• Acid intakeFoodsProduced by cellular metabolism

  • Strengths of Acids and BasesAcids and bases that ionize (break apart) completely are strong acids and bases. (HCl; NaOH)Acids and bases that do not completely dissociate in solution are weak acids and bases. (lactic acid, carbonic acid)

  • Remember, blood needs to stay between 7.35 and 7.45 for the body to function properly.Since more acids than bases are formed, pH balance is mainly a matter of controlling excess H+.

  • Control of Acid-Base BalanceBuffer systemsExhalation of carbon dioxideKidney excretion

  • BuffersAre pairs of chemical substances that prevent a sharp change in the pH of a solution.Buffers exchange strong acids for weaker acids that do not release as much H+ and thus change the pH less.

  • Bicarbonate Buffer System NaHCO3 + H2CO3 sodium bicarbonate carbonic acid

    Addition of a strong acid:

    HCl + NaHCO3 H2CO3 + NaClCarbonic acid does not dissociate completely, and pH is changed much less.

  • Addition of a strong base:NaOH + H2CO3 NaHCO3 + H2O

    Water dissociates very little, and pH remains nearly the same.

  • Usually the body is called upon to buffer weaker organic acids, such as lactic acid.Carbonic acid is formed, and amount of bicarbonate ion decreases.Blood needs to maintain a 20:1 ratio of bicarbonate ion : carbonic acid.H+ concentration increases slightlypH drops slightly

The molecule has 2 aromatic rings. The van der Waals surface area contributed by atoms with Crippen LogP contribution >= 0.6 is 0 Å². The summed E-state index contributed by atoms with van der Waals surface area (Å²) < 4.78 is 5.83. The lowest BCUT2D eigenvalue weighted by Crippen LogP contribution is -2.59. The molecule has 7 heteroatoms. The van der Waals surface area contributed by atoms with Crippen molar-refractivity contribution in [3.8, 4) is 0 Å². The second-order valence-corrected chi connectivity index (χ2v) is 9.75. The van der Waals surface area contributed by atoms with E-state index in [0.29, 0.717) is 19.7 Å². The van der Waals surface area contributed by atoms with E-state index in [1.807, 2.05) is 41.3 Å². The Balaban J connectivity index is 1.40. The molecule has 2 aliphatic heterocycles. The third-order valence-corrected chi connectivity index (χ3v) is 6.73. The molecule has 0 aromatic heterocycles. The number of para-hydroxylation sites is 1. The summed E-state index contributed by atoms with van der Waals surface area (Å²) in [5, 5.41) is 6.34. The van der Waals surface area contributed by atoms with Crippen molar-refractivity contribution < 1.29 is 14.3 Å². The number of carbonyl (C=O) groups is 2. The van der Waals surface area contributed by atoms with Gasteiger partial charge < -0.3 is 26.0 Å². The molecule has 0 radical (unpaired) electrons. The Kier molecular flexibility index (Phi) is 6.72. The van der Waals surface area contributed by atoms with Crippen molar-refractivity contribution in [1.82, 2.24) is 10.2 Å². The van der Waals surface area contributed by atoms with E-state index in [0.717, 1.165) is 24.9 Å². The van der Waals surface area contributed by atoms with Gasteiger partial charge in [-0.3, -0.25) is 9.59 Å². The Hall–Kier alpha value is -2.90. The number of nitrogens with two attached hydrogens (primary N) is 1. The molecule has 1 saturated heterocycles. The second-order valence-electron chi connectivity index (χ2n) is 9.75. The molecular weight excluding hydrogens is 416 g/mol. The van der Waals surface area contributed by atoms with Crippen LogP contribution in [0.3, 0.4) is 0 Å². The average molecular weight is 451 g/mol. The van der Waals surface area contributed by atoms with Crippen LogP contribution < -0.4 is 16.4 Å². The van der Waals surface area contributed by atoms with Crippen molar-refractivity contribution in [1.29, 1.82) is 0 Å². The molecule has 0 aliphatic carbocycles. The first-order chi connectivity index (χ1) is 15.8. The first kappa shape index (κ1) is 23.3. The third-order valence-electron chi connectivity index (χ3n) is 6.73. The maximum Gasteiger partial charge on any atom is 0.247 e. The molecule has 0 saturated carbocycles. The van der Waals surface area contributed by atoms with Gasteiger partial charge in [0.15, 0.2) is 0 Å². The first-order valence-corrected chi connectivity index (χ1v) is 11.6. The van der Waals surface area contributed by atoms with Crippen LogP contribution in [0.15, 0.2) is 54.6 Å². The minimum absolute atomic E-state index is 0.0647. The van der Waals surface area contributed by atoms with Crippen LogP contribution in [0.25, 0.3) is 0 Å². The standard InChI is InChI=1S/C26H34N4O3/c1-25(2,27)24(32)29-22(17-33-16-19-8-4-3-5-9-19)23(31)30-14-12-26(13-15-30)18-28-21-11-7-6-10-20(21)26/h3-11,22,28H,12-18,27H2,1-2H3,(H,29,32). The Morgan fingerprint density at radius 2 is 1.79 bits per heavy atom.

• Carbonic acid is the most abundant acid in the body because it is constantly being formed by buffering fixed acids and by:

    H2O + CO2 H2CO3 H+ + HCO3-

  • Phosphate Buffer SystemIs present in extracellular and intracellular fluids, most important in intracellular fluids and renal tubules.H+ + HPO42- H2PO4- monohydrogen dihydrogen phosphate phosphateOH- + H2PO4- H2O + HPO42-

  • Protein Buffer SystemThe most abundant in body cells and plasma.Carboxyl group -COOH -COO- + H+

    Amino group NH2 -NH3+

  • Respiratory Mechanisms Exhalation of CO2Because carbonic acid can be eliminated by breathing out CO2 it is called a volatile acid.Body pH can be adjusted this way in about 1-3 minutespH also affects breathing ratePowerful eliminator of acid, but can only deal with carbonic acid.

  • Kidney excretion of H+Metabolic reactions produce large amounts of fixed acids.Kidneys can eliminate larger amounts of acids than the lungsCan also excrete basesCan excrete acids while conserving bicarbonate ionCan produce more bicarbonate ionKidneys are the most effective regulators of pH; if kidneys fail, pH balance fails

  • The regulators work at different ratesBuffers are the first line of defense because they work almost instantaneously.